Portfolio concentration and Perception of Risk
Gabelli has the history of keeping relatively large positions in a handful of stocks. Furthermore, once a stock is selected for inclusion in the portfolio, he is ready to wait for a much longer period before the stock hits its appraised private market value. According to him, keeping a concentrated portfolio does not increase risk. Risk of an investment is a function of investors’ understanding of the economics underlying a business. If you understand a business, buying the business has less risk. The price that an investor pays is not just for a piece of paper. Essentially, he is paying to buy a strategy. Identification of a reasonably priced company, with a sound business model and a well crafted strategy entails a frame work for a thorough bottom-up research. Gabelli’s PMV with a catalyst methodology provides such a framework for analyzing stocks. Furthermore, stocks trading at a substantial discount to their intrinsic value provide a margin for safety to the investor. This further reduces the potential risk of an investment.
Market efficiency & Value investing
Gabelli’s views regarding market efficiency seem to contradict academics. He does not believe in market efficiency which asserts that market prices of securities reflect all the available information and therefore price of a security always equals its intrinsic value. If that truly was the case there would be no way to make money in the market. He believes that price may not equal intrinsic value at all times and markets present money making opportunities to those who have the ability to conduct thorough bottom-up research on stocks. Bargains can be found by digging deeper. The deeper you dig the better are your chances of spotting companies with good fundamentals yet selling at amazing discounts to their true value.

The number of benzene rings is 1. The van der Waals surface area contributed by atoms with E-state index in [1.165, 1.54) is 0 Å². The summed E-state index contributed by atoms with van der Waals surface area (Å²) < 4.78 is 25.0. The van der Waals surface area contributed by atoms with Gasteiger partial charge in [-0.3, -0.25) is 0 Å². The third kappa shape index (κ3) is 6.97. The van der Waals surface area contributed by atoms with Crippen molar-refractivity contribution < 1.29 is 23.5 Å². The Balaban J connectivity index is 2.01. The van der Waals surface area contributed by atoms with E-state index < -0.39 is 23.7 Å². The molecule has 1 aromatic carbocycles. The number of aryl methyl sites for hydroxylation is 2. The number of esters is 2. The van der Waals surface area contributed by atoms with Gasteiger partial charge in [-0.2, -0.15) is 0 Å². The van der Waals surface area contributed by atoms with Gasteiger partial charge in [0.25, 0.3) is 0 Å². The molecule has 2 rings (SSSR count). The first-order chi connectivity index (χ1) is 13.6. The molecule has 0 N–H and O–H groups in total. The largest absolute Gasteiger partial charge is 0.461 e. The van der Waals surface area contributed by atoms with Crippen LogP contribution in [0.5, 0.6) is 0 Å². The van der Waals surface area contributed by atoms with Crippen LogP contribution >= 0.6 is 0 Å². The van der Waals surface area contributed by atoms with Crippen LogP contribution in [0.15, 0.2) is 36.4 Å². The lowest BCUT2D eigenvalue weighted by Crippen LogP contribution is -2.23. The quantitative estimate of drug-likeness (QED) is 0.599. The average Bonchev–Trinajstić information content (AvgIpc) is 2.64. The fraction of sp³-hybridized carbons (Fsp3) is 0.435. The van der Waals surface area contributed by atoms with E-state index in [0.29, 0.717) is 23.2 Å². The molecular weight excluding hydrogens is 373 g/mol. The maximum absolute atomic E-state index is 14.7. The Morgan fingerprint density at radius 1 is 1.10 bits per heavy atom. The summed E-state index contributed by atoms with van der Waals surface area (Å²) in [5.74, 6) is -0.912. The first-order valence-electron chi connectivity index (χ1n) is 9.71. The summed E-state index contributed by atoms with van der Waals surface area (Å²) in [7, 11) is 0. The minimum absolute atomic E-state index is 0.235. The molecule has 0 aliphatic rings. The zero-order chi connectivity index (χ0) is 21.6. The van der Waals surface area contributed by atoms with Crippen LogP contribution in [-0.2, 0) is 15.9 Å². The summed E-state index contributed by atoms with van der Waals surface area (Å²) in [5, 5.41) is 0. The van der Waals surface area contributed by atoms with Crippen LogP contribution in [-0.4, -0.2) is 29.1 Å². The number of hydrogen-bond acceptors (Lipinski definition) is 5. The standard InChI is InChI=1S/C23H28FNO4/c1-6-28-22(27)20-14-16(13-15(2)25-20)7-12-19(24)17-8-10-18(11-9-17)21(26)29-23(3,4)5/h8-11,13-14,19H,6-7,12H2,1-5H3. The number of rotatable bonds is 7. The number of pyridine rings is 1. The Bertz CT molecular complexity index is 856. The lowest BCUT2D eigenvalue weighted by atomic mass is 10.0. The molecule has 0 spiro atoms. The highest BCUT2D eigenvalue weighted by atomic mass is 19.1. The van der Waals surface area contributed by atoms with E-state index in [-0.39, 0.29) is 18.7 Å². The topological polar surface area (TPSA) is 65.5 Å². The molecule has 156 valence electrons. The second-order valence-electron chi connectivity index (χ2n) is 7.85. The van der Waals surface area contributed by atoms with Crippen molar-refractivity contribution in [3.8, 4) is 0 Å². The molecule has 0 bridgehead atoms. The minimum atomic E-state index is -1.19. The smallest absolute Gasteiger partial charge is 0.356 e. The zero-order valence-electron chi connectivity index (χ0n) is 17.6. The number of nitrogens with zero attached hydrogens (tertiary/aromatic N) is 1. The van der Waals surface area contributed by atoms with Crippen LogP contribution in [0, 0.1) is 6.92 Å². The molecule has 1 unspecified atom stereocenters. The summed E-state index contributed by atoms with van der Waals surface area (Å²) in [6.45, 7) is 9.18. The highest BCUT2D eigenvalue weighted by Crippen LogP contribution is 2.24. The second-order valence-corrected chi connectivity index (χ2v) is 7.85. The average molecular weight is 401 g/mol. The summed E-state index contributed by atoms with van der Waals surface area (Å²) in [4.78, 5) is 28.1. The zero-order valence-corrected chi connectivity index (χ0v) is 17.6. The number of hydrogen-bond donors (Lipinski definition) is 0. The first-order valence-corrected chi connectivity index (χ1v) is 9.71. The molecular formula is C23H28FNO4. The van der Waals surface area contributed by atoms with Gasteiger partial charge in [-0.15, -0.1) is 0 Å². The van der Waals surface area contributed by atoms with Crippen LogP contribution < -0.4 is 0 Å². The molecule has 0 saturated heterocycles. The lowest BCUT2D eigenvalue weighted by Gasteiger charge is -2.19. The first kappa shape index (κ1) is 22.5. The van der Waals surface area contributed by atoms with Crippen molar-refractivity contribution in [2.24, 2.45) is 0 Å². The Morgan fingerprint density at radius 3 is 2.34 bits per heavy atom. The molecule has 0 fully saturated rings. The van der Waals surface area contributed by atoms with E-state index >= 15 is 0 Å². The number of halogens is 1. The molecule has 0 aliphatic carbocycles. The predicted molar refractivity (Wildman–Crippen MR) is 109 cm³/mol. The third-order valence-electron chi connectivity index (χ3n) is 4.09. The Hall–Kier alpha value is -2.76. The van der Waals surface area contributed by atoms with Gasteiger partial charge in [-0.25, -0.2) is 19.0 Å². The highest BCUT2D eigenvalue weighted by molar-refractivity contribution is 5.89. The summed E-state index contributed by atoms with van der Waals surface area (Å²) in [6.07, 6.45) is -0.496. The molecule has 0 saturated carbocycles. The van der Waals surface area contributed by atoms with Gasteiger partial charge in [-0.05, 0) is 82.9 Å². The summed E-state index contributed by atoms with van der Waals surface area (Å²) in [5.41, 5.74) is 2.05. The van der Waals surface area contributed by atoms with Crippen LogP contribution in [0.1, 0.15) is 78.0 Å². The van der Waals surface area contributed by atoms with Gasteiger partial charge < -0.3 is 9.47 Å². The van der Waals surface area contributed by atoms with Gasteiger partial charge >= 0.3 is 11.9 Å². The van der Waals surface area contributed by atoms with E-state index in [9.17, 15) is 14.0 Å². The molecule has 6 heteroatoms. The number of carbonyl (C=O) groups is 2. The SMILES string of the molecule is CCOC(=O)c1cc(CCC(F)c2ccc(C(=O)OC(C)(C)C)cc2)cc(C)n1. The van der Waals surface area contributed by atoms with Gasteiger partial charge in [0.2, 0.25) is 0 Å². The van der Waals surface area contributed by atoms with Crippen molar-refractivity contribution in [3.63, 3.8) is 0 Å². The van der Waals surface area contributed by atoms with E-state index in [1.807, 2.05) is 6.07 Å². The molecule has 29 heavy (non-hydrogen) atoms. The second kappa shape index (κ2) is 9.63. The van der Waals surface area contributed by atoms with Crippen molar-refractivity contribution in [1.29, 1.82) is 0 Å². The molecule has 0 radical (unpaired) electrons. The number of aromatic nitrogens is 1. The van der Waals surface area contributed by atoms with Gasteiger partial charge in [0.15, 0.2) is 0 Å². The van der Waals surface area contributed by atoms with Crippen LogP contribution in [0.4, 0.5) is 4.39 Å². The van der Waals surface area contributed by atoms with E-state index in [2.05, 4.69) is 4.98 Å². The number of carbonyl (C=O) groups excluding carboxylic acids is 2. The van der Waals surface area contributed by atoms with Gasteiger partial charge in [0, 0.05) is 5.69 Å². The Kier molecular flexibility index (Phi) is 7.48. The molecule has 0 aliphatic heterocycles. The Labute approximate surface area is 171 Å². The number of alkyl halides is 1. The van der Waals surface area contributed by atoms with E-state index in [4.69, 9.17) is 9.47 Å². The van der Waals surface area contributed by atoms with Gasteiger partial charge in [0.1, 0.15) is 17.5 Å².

Gabelli’s approach to investing is very intuitive and appealing. The notion of a “catalyst” is an intelligent and sensible approach to the market. It provides great help to find undervalued stocks that are poised to move. He can be labeled as a value investor with a twist. Like most other value investors, he tries to find undervalued companies, but he also tries very hard to find the ones that aren’t going to stay undervalued very long, the ones with a “catalyst.”
Mario Gabelli has been the subject of feature articles in several financial journals, including Institutional Investor, Business Week, Fortune, Forbes, Changing Times and Money. He is also a member of Barron’s prestigious annual Year-End Roundtable. He is a frequent guest commentator on Financial News Network and Cable News Network and has appeared five times on PBS’s “Wall Street Week with Louis Rukeyser.” He has also contributed articles to investment publications such as The Financial Analysts Handbook.
By Muhammad Raheel